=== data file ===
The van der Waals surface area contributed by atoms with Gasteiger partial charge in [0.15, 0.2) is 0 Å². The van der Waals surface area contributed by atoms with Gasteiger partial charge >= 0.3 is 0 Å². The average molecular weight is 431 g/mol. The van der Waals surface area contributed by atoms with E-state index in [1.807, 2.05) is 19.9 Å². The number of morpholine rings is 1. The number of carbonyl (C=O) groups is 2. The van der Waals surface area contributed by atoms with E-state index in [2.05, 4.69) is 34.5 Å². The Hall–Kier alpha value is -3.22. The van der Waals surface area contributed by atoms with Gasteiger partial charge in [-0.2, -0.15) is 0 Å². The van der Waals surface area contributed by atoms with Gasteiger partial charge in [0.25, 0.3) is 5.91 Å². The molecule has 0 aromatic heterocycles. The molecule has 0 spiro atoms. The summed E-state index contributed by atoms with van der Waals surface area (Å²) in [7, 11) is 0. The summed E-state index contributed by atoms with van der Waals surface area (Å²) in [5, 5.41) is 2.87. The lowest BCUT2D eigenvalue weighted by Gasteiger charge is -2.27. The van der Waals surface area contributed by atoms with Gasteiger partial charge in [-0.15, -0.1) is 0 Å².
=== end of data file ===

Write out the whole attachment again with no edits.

The van der Waals surface area contributed by atoms with Gasteiger partial charge in [0.15, 0.2) is 0 Å². The van der Waals surface area contributed by atoms with Gasteiger partial charge >= 0.3 is 0 Å². The average molecular weight is 431 g/mol. The van der Waals surface area contributed by atoms with E-state index in [1.807, 2.05) is 19.9 Å². The number of morpholine rings is 1. The number of carbonyl (C=O) groups is 2. The van der Waals surface area contributed by atoms with E-state index in [2.05, 4.69) is 34.5 Å². The Hall–Kier alpha value is -3.22. The van der Waals surface area contributed by atoms with Gasteiger partial charge in [-0.2, -0.15) is 0 Å². The van der Waals surface area contributed by atoms with Gasteiger partial charge in [0.25, 0.3) is 5.91 Å². The molecule has 0 aromatic heterocycles. The molecule has 0 spiro atoms. The summed E-state index contributed by atoms with van der Waals surface area (Å²) in [7, 11) is 0. The summed E-state index contributed by atoms with van der Waals surface area (Å²) in [5, 5.41) is 2.87. The lowest BCUT2D eigenvalue weighted by Gasteiger charge is -2.27. The van der Waals surface area contributed by atoms with Gasteiger partial charge in [-0.15, -0.1) is 0 Å².